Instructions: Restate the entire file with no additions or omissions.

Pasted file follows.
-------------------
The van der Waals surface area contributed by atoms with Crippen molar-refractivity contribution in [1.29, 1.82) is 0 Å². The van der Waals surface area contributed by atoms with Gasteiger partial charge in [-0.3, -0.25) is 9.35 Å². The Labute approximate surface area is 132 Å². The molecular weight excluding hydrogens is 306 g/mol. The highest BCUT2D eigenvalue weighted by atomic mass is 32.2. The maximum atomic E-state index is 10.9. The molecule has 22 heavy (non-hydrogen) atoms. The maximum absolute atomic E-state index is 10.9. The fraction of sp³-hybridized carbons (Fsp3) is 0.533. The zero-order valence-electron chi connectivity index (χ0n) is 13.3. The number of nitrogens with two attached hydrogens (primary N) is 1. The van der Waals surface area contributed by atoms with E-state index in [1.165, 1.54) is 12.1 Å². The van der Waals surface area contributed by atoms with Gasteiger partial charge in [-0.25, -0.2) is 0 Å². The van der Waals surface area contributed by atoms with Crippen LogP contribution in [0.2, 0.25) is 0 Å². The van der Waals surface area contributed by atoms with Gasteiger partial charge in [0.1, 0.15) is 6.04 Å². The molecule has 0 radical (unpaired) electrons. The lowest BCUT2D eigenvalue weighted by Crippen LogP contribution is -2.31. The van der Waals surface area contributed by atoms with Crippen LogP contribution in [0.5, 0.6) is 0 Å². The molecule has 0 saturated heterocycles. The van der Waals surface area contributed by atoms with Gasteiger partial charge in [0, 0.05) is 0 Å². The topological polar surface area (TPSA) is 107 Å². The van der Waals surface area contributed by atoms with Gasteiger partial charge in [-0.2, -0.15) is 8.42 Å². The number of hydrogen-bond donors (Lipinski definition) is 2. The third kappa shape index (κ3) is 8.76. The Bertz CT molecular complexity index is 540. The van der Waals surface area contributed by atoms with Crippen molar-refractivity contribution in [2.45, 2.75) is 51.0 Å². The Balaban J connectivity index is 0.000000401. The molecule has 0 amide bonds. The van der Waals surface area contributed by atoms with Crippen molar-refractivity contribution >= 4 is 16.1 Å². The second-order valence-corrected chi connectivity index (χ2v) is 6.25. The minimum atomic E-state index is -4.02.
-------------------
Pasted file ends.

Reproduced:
The van der Waals surface area contributed by atoms with Crippen molar-refractivity contribution in [1.29, 1.82) is 0 Å². The van der Waals surface area contributed by atoms with Gasteiger partial charge in [-0.3, -0.25) is 9.35 Å². The Labute approximate surface area is 132 Å². The molecular weight excluding hydrogens is 306 g/mol. The highest BCUT2D eigenvalue weighted by atomic mass is 32.2. The maximum atomic E-state index is 10.9. The molecule has 22 heavy (non-hydrogen) atoms. The maximum absolute atomic E-state index is 10.9. The fraction of sp³-hybridized carbons (Fsp3) is 0.533. The zero-order valence-electron chi connectivity index (χ0n) is 13.3. The number of nitrogens with two attached hydrogens (primary N) is 1. The van der Waals surface area contributed by atoms with E-state index in [1.165, 1.54) is 12.1 Å². The van der Waals surface area contributed by atoms with Gasteiger partial charge in [-0.25, -0.2) is 0 Å². The van der Waals surface area contributed by atoms with Crippen LogP contribution in [0.2, 0.25) is 0 Å². The van der Waals surface area contributed by atoms with Gasteiger partial charge in [0.1, 0.15) is 6.04 Å². The molecule has 0 radical (unpaired) electrons. The lowest BCUT2D eigenvalue weighted by Crippen LogP contribution is -2.31. The van der Waals surface area contributed by atoms with Crippen LogP contribution in [0.5, 0.6) is 0 Å². The molecule has 0 saturated heterocycles. The van der Waals surface area contributed by atoms with Gasteiger partial charge in [0, 0.05) is 0 Å². The topological polar surface area (TPSA) is 107 Å². The van der Waals surface area contributed by atoms with Gasteiger partial charge in [-0.2, -0.15) is 8.42 Å². The number of hydrogen-bond donors (Lipinski definition) is 2. The third kappa shape index (κ3) is 8.76. The Bertz CT molecular complexity index is 540. The van der Waals surface area contributed by atoms with Crippen molar-refractivity contribution in [2.45, 2.75) is 51.0 Å². The Balaban J connectivity index is 0.000000401. The molecule has 0 amide bonds. The van der Waals surface area contributed by atoms with Crippen molar-refractivity contribution >= 4 is 16.1 Å². The second-order valence-corrected chi connectivity index (χ2v) is 6.25. The minimum atomic E-state index is -4.02.